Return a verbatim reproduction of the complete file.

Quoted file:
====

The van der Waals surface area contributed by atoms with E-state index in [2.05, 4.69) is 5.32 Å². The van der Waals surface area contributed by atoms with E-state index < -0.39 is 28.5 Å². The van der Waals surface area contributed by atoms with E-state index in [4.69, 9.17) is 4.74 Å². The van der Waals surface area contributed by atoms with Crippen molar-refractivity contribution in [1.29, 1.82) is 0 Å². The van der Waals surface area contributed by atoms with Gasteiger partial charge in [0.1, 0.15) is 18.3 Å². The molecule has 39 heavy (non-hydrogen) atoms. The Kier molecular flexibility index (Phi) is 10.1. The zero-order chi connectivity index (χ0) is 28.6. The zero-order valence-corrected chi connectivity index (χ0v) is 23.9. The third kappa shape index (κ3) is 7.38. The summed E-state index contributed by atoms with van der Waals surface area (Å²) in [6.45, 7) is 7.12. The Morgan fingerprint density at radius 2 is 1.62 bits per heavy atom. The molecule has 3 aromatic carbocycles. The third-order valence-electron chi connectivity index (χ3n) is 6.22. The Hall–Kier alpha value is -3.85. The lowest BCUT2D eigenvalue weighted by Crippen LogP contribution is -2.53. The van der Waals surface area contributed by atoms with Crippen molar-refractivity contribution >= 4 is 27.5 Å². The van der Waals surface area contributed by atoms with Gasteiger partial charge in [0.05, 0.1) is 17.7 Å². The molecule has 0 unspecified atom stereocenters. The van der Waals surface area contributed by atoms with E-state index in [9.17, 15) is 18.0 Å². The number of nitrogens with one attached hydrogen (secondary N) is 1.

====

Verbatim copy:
The van der Waals surface area contributed by atoms with E-state index in [2.05, 4.69) is 5.32 Å². The van der Waals surface area contributed by atoms with E-state index < -0.39 is 28.5 Å². The van der Waals surface area contributed by atoms with E-state index in [4.69, 9.17) is 4.74 Å². The van der Waals surface area contributed by atoms with Crippen molar-refractivity contribution in [1.29, 1.82) is 0 Å². The van der Waals surface area contributed by atoms with Gasteiger partial charge in [0.1, 0.15) is 18.3 Å². The molecule has 39 heavy (non-hydrogen) atoms. The Kier molecular flexibility index (Phi) is 10.1. The zero-order chi connectivity index (χ0) is 28.6. The zero-order valence-corrected chi connectivity index (χ0v) is 23.9. The third kappa shape index (κ3) is 7.38. The summed E-state index contributed by atoms with van der Waals surface area (Å²) in [6.45, 7) is 7.12. The Morgan fingerprint density at radius 2 is 1.62 bits per heavy atom. The molecule has 3 aromatic carbocycles. The third-order valence-electron chi connectivity index (χ3n) is 6.22. The Hall–Kier alpha value is -3.85. The lowest BCUT2D eigenvalue weighted by Crippen LogP contribution is -2.53. The van der Waals surface area contributed by atoms with Crippen molar-refractivity contribution >= 4 is 27.5 Å². The van der Waals surface area contributed by atoms with Gasteiger partial charge in [0.05, 0.1) is 17.7 Å². The molecule has 0 unspecified atom stereocenters. The van der Waals surface area contributed by atoms with E-state index in [9.17, 15) is 18.0 Å². The number of nitrogens with one attached hydrogen (secondary N) is 1.